Planning for Death

Wills and Death-Related Property Arrangements in Europe, 1200-1600


Editors: Mia Korpiola and Anu Lahtinen
The volume Planning for Death: Wills and Death-Related Property Arrangements in Europe, 1200-1600 analyses death-related property transfers in several European regions (England, Poland, Italy, South Tirol, and Sweden).
Laws and customary practice provided a legal framework for all post-mortem property devolution. However, personal preference and varied succession strategies meant that individuals could plan for death by various legal means. These individual legal acts could include matrimonial property arrangements (marriage contracts, morning gifts) and legal means of altering heirship by subtracting or adding heirs. Wills and testamentary practice are given special attention, while the volume also discusses the timing of the legal acts, suggesting that while some people made careful and timely arrangements, others only reacted to sudden events.
Contributors are Christian Hagen, R.H. Helmholz, Mia Korpiola, Anu Lahtinen, Marko Lamberg, Margareth Lanzinger, Janine Maegraith, Federica Masè, Anthony Musson, Tuula Rantala, Elsa Trolle Önnerfors, and Jakub Wysmułek.

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Biographical Note
Mia Korpiola, LL.D. (2004), University of Helsinki, is Professor of Legal History at the University of Turku. She had authored and edited several books, including Regional Variations in Matrimonial Law and Custom in Europe, 1150-1600 (Brill, 2011).
Anu Lahtinen, Ph.D. (2007), University of Turku, is Professor of Finnish and Nordic History at the University of Helsinki. She has published on medieval and early modern history, including Dying Prepared in Medieval and Early Modern Northern Europe (Brill, 2017).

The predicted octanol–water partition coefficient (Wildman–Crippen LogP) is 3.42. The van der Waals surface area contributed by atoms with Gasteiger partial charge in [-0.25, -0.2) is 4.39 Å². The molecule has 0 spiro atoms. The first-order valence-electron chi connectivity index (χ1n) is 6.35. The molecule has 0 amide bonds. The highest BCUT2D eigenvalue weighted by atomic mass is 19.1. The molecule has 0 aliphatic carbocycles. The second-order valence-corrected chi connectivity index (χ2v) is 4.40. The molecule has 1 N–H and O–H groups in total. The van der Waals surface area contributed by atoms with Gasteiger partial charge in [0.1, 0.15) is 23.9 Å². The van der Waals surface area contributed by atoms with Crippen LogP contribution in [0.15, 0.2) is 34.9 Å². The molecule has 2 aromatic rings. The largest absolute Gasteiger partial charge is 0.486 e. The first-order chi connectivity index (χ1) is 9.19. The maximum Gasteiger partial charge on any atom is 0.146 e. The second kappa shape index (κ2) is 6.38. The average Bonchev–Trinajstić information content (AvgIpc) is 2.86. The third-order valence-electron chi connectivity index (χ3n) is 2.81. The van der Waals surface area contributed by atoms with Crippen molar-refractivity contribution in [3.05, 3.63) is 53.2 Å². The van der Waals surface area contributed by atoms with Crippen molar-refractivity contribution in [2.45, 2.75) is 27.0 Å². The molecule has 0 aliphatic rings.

Table of contents
List of Illustrations and Figures List of Contributors 1 IntroductionMia Korpiola and Anu Lahtinen

Part 1: Range of Legal Options and Their Use

2 Inheritance Law, Wills, and Strategies of Heirship in Medieval SwedenMia Korpiola and Elsa Trolle Önnerfors 3 Monastic Donations by Widows: Morning Gifts as Assets in Planning for Old Age and Death in Fifteenth-Century SwedenTuula Rantala 4 Competing Interests in Death-Related Stipulations in South Tirol, c. 1350–1600Christian Hagen, Margareth Lanzinger, and Janine Maegraith

Part 2: Wills, Property Strategies, and Testamentary Practice

5 Medieval English Lawyers’ Wills and Property StrategiesAnthony Musson 6 Men and Women Preparing for Death in Renaissance Venice (c. 1200–1600)Federica Masè 7 Mutual Testaments in Late Medieval Stockholm, c. 1420–1520Marko Lamberg

Part 3: Wills, Property, and Authority

8 Wills as Tools of Power: Development of Testamentary Practice in Krakow during the Late Middle AgesJakub Wysmułek 9 Deathbed Strife and the Law of Wills in Medieval and Early Modern EnglandR.H. Helmholz 10 The Will of Filippa Fleming (1578), Family Relations, and Swedish Inheritance LawAnu Lahtinen Index of Persons General Index
All interested in the legal, social and economic history of family and property rights in the Middle Ages and early modern period.
Index Card
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